The mental status examination (MSE) is an important part of the clinical assessment process in neurological and psychiatric practice. It is a structured way of observing and describing a patient's psychological functioning at a given point in time, under the domains of appearance, attitude, behavior, mood and affect, speech, thought process, thought content, perception, cognition, insight, and judgment. There are some minor variations in the subdivision of the MSE and the sequence and names of MSE domains.
The purpose of the MSE is to obtain a comprehensive cross-sectional description of the patient's mental state, which, when combined with the biographical and historical information of the psychiatric history, allows the clinician to make an accurate diagnosis and formulation, which are required for coherent treatment planning.
The mental status examination is a core skill of qualified (mental) health personnel. It is a key part of the initial psychiatric assessment in an outpatient or psychiatric hospital setting.It is a systematic collection of data based on observation of the patient's behavior while the patient is in the clinician's view during the interview. The purpose is to obtain evidence of symptoms and signs of mental disorders, including danger to self and others, that are present at the time of the interview. Further, information on the patient's insight, judgment, and capacity for abstract reasoning is used to inform decisions about treatment strategy and the choice of an appropriate treatment setting.It is carried out in the manner of an informal enquiry, using a combination of open and closed questions, supplemented by structured tests to assess cognition. The MSE can also be considered part of the comprehensive physical examination performed by physicians and nurses although it may be performed in a cursory and abbreviated way in non-mental-health settings. Information is usually recorded as free-form text using the standard headings, but brief MSE checklists are available for use in emergency situations, for example, by paramedics or emergency department staff.The information obtained in the MSE is used, together with the biographical and social information of the psychiatric history, to generate a diagnosis, a psychiatric formulation and a treatment plan.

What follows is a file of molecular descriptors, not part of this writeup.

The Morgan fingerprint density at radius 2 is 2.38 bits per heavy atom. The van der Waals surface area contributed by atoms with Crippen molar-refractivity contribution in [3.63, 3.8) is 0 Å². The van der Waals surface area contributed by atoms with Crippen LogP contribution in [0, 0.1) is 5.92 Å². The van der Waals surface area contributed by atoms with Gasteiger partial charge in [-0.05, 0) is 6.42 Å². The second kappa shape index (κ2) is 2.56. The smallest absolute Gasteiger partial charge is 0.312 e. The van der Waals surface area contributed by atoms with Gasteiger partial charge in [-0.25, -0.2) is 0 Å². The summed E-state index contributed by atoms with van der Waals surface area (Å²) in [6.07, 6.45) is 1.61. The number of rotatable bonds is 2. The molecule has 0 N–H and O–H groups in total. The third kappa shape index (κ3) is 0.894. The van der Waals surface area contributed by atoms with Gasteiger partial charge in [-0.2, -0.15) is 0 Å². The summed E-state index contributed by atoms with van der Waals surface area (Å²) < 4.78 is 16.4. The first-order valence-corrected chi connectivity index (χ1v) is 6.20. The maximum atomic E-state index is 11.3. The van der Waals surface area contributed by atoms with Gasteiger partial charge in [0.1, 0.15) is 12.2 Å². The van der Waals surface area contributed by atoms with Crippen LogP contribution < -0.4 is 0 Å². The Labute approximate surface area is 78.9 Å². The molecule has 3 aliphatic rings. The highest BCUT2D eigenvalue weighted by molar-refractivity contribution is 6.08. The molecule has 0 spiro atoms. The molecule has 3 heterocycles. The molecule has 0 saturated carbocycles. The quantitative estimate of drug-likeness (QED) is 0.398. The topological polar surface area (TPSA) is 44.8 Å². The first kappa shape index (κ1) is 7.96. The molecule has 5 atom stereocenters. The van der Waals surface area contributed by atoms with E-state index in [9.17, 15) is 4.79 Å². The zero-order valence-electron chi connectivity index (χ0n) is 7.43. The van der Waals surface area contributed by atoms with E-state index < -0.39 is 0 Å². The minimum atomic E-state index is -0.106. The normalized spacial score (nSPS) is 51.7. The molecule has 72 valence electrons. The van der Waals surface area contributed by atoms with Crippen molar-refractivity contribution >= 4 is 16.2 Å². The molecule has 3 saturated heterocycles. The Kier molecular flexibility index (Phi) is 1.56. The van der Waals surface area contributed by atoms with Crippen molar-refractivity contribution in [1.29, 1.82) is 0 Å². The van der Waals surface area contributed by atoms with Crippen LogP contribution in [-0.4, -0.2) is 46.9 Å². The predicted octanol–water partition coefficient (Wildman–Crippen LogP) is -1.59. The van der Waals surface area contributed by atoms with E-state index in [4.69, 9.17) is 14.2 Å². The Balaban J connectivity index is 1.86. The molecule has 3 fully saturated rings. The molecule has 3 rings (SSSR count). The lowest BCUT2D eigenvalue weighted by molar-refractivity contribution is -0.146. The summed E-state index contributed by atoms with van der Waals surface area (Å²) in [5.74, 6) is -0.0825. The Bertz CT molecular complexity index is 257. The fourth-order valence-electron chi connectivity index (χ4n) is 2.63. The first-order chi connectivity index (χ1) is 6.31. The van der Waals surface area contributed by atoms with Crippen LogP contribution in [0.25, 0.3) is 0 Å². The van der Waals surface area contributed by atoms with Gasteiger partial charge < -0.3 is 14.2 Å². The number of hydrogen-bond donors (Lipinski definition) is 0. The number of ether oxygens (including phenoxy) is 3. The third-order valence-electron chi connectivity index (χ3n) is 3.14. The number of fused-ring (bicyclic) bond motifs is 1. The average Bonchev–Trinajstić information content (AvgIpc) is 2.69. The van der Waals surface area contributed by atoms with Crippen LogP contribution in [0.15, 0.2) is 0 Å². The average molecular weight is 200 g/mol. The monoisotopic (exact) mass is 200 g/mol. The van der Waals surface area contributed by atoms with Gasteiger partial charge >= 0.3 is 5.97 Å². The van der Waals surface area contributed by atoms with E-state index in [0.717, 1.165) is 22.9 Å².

The patient's speech is assessed by observing the patient's spontaneous speech, and also by using structured tests of specific language functions.This heading is concerned with the production of speech rather than the content of speech, which is addressed under thought process and thought content (see below).When observing the patient's spontaneous speech, the interviewer will note and comment on paralinguistic features such as the loudness, rhythm, prosody, intonation, pitch, phonation, articulation, quantity, rate, spontaneity and latency of speech. Many acoustic features have been shown to be significantly altered in mental health disorders.A structured assessment of speech includes an assessment of expressive language by asking the patient to name objects, repeat short sentences, or produce as many words as possible from a certain category in a set time. Simple language tests form part of the mini-mental state examination. In practice, the structured assessment of receptive and expressive language is often reported under Cognition (see below).